Many children, teenagers, women, and even some men think that since they train in Taekwondo, and may even be black belts, that they will be effective at defending themselves if they are attacked outside of class. For most of them, this is foolish thinking.
For most people, Taekwondo, and most other martial arts, are avocations—just hobbies or sports practiced for enjoyment or exercise. To make it so students may keep training regularly, and to guard against serious injury and possible lawsuits, everything done in training class is designed to protect the students as much as possible. Even in classes that use “full-contact” training, safety equipment is used and opponents are not using full-power; they do not have a desire to harm each other.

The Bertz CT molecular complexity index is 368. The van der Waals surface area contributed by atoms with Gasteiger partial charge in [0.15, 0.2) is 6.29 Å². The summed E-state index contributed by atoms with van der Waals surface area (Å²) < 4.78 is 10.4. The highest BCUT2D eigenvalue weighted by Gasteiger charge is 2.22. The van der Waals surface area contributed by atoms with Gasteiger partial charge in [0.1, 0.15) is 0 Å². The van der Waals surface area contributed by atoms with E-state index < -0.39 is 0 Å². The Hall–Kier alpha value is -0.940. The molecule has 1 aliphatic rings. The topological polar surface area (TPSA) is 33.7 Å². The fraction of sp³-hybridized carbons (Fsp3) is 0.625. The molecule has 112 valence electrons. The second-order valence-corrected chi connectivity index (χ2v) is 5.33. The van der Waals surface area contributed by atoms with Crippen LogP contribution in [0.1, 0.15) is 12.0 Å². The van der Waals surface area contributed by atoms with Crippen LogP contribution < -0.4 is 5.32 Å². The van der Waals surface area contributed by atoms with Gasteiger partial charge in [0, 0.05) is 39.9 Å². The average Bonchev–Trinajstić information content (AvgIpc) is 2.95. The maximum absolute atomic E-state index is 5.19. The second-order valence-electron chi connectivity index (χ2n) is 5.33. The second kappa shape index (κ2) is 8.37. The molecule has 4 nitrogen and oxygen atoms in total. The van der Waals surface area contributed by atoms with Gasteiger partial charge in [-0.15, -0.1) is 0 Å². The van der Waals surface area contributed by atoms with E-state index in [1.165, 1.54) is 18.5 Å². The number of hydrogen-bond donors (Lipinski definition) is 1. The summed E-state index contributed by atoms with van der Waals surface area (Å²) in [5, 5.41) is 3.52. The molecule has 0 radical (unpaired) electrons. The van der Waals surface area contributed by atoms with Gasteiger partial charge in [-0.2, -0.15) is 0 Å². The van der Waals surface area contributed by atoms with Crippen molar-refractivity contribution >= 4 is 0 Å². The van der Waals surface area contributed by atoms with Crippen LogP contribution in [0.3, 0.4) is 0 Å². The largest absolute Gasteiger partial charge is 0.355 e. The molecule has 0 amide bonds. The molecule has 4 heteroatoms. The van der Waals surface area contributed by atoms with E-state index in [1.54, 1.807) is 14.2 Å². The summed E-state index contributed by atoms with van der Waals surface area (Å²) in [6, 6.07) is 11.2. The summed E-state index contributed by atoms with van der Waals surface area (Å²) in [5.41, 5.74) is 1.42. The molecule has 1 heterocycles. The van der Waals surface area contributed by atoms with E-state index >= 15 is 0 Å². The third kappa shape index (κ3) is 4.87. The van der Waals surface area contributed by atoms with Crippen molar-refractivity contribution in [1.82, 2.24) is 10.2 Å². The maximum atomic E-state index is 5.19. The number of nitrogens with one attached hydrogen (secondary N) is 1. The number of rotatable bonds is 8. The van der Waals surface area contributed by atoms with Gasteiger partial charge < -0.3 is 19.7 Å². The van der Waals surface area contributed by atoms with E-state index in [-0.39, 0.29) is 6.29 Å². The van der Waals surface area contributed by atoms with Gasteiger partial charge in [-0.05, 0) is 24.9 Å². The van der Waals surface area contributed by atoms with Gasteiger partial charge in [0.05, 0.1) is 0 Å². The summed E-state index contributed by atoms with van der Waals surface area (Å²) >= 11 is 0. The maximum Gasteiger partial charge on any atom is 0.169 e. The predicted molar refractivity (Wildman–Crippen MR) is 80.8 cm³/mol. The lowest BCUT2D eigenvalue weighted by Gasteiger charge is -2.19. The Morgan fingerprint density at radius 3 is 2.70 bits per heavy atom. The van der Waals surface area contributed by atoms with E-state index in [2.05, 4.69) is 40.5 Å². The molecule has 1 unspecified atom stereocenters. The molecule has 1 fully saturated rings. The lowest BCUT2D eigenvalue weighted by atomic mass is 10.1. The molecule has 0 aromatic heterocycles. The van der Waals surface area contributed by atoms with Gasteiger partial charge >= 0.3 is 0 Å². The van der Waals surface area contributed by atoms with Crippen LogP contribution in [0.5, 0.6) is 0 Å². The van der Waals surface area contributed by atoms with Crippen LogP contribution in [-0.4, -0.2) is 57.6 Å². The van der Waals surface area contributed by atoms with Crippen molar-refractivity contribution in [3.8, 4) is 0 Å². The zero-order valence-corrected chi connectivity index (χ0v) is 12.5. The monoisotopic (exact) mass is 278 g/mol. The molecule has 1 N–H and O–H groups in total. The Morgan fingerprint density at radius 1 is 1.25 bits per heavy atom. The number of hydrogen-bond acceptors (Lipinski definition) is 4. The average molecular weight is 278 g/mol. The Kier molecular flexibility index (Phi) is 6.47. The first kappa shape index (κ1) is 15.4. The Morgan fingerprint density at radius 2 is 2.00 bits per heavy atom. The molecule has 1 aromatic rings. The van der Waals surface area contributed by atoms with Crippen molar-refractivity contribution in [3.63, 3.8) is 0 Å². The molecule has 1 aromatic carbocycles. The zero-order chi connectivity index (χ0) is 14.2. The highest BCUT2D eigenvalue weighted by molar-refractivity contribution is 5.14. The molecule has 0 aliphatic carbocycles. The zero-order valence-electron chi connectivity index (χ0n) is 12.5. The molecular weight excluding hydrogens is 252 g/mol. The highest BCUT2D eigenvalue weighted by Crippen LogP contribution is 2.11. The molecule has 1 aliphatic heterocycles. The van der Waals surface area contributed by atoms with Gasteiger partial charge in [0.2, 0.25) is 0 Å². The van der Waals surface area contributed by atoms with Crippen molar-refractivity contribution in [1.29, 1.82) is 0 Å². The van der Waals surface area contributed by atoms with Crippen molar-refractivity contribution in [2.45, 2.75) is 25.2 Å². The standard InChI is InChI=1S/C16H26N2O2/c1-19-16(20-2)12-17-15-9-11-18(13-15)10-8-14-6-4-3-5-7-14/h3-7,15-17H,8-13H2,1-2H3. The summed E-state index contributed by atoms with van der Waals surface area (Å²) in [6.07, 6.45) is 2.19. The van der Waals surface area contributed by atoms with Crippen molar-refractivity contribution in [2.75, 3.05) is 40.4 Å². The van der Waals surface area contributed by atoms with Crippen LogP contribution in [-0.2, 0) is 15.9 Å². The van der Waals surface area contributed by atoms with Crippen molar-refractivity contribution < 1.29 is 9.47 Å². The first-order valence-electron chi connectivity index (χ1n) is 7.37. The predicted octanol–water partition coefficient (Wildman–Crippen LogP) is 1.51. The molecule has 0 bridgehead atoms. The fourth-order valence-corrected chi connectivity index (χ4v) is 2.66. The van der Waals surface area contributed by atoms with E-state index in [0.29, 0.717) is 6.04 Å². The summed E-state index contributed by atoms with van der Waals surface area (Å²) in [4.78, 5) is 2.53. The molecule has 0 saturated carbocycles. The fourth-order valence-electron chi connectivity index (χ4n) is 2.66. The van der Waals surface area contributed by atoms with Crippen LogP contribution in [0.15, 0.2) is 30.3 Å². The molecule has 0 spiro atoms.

When I watch students sparring, be it in class or competition, I constantly see “black belts” stop fighting and dropping their guard at any excessive contact or the slightest injury or pain. Yet, these same black belts believe they will be able to defend themselves effectively in a self-defense situation. They may be better off than if they had no training at all, but not much better.
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